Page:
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Characterization of a novel mechanism restricting virus infection in reproductive tissues

Periodic Reporting for period 1 - RESTRIVIR (Characterization of a novel mechanism restricting virus infection in reproductive tissues)

Reporting period: 2016-04-01 to 2018-03-31

Viral infections lead every year to significant losses of human lives, livestock and plant crops, and are responsible for life-threatening pandemics and emerging epidemics, such as infuenza, HIV, ebola or MERS (Middle East Respiratory Syndrome). Viruses are obligatory intracellular pathogens, with a simple RNA- or DNA-based genome, sheltered in a small protein capsid, and hijack the cellular machinery for all stages of their life-cycle.
As in other insects and invertebrates, in the model organism Drosophila melanogaster, the main antiviral defence is the small interference (si)RNA pathway. In addition to RNAi, other pathways also participate in restricting viral infections in invertebrates, but their role and relative importance in complementing the RNAi response is not completely characterized
Previously, the host laboratory identified a putative novel antiviral restriction mechanism in the follicular somatic cells (FC) of the Drosophila ovarioles. The FC’s constitute an epithelial layer that encapsulates the germline and gives rise to the egg shell. Importantly, these are the last layer of somatic tissue blocking transmission of pathogens to the germline, preventing vertical transmission of viruses. The existence of an additional antiviral pathway in this tissue would then provide an extra layer of protection against virus infection for the next generations. With this project, we set out to identify the genes involved in this new pathway, using a combination of unbiased and targeted genetic screens, genomics and cell culture based assays. The combination of these approached allowed us to discard the involvement of additional RNAi pathways in this novel antiviral mechanism, and led to the identification of seven candidate loci, which are undergoing functional testing.
We performed an unbiased reverse genetic screen in the FCs of D. melanogaster, using a transgenic viral replicon system, tagged with GFP. Taking advantage of the Drosophila genetic toolbox, we carried out a deficiency mapping screen to determine loci genes involved in this pathway. We obtained seven candidate loci, and are in the process of validating candidate genes in these loci as being involved in the control of the replicon.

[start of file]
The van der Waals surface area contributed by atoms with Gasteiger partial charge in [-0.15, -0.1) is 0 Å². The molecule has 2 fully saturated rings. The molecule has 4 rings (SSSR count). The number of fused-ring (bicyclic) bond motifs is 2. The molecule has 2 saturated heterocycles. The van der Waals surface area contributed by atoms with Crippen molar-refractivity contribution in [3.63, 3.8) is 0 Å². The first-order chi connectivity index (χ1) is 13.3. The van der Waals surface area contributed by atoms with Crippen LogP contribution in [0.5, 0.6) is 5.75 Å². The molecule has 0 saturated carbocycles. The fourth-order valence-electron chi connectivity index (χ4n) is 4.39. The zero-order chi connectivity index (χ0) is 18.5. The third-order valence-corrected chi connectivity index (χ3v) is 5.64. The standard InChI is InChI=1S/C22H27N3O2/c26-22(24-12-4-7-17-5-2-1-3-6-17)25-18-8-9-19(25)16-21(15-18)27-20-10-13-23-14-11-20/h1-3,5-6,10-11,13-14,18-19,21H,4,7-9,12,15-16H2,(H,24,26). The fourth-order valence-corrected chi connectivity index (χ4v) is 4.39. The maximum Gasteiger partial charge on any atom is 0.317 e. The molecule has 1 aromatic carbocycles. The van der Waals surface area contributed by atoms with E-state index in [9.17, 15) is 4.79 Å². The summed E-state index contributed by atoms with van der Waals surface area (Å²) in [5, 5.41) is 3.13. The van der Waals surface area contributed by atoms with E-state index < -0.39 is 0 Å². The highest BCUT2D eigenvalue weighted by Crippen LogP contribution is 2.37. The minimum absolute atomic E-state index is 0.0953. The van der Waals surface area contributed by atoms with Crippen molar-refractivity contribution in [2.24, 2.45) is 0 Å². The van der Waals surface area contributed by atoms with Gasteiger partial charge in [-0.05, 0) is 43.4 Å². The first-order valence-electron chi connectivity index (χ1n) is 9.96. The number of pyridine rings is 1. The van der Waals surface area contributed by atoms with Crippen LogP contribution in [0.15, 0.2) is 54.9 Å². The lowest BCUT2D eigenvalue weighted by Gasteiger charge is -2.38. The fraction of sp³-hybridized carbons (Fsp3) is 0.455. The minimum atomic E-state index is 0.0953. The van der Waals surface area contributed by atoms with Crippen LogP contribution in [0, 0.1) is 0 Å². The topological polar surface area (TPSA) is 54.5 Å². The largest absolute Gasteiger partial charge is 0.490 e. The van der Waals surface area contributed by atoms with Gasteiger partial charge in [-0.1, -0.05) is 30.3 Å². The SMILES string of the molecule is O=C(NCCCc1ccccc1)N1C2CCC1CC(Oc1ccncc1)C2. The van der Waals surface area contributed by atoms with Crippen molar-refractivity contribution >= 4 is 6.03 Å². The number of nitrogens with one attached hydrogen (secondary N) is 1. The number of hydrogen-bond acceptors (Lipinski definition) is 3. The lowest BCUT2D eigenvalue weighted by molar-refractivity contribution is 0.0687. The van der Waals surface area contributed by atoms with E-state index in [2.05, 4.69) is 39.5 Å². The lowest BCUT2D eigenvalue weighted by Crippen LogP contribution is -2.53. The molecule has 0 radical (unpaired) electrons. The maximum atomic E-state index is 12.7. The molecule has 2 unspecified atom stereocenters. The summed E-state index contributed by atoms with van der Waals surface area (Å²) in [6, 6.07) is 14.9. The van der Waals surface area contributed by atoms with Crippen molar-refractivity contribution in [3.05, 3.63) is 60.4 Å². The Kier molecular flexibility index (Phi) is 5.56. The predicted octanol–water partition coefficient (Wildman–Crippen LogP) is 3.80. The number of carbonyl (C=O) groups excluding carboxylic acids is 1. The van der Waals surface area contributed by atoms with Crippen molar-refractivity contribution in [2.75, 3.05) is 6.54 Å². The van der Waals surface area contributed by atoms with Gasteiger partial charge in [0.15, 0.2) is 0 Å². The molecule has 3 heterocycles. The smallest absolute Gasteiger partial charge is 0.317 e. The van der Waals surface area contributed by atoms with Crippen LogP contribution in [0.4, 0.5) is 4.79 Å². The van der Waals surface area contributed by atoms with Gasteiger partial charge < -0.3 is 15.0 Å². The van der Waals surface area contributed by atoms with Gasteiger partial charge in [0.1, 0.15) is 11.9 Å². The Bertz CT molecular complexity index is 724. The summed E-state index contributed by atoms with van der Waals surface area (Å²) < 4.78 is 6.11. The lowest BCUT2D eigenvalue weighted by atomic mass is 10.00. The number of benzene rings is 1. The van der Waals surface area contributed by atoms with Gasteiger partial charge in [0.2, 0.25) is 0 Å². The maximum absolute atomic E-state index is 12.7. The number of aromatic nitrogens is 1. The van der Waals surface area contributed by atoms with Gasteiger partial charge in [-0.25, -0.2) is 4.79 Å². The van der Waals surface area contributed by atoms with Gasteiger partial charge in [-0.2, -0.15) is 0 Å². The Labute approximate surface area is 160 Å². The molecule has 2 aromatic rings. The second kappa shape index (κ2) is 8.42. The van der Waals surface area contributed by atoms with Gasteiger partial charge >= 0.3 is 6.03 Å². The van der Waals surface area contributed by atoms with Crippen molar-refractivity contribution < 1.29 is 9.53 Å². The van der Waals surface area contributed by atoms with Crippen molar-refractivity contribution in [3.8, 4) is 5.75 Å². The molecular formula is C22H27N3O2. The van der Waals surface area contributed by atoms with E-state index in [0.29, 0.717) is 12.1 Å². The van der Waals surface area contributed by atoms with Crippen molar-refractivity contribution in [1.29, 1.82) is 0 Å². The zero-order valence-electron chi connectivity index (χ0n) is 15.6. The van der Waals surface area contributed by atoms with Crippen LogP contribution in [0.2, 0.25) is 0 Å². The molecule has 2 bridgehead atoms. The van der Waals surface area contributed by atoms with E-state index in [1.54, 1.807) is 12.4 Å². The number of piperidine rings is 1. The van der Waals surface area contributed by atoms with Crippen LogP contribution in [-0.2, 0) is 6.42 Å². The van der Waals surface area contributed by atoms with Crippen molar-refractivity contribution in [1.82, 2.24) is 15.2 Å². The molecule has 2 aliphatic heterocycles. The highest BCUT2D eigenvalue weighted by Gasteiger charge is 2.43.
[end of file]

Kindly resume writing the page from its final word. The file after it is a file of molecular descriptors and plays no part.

We also compared the gene expression and small RNA profiles of replicon restrictive and permissive FCs, to identify functional differences between these populations and obtain a list of candidates to test in an informed reverse genetic screen approach. The analysis of the small RNA profiles indicated that the siRNA pathway is the only active small RNA pathway against the replicon. The comparison of the transcriptomes of restrictive and permissive FCs led to the identification of 31 differentially expressed genes. However, knock down of the candidate genes in vivo did not affect replicon expression.
Finally, we established a cell culture model for this system. We stably transformed a FC derived cell line (OSS cells) with the GFP-tagged viral replicon. This ex vivo system was used to test the candidate genes, in parallel with the in vivo model. Again, we observed no differences in replicon expression after knock-down of the candidates.
During this period, I have published one review paper on the uses of the Drosophila model to discover novel antiviral factors. The results of this project were presented in two international conferences: European Drosophila Research Congress (2017, London) and European Congress of Entomology (2018, Napoli), in one joint laboratory meeting between the UPR9022 and the Vector Biology group of Elena Levashina (Max Planck Institute for Infection Biology, Berlin). The genetic model (transgenic flies expressing FHVΔB2-GFP replicon) was used in a teacher training action, co-organized between the host-laboratory and the Alsatian delegation of the “Maison pour la Science au Service des Professeurs” (MSA). I have trained one technician and one undergraduate student.
The goal of this project was to characterize a novel antiviral mechanism acting in the somatic epithelia that protects the Drosophila female germline. The conducted experiments – high throughput sequencing of small RNAs, sorting of sensitive/restrictive cells and characterization of their transcriptome, unbiased genetic screen and reconstitution of a tissue culture model to validate candidate genes ex vivo – led to the conclusion that i) the piRNA pathway is not involved in the control of the viral replicon; ii) the differentially expressed genes between restrictive/permissive cells do not appear to participate in the control of the replicon. These results suggest the involvement of a constitutive restriction mechanism, which remain to be identified. Characterization of the seven loci that I have identified is expected to provide hints to for the molecular mechanism at play in this reproductive tissue. This will also reveal whether evolutionarily conserved genes are involved, a finding that may have relevance for vertical transmission of viral pathogens in humans.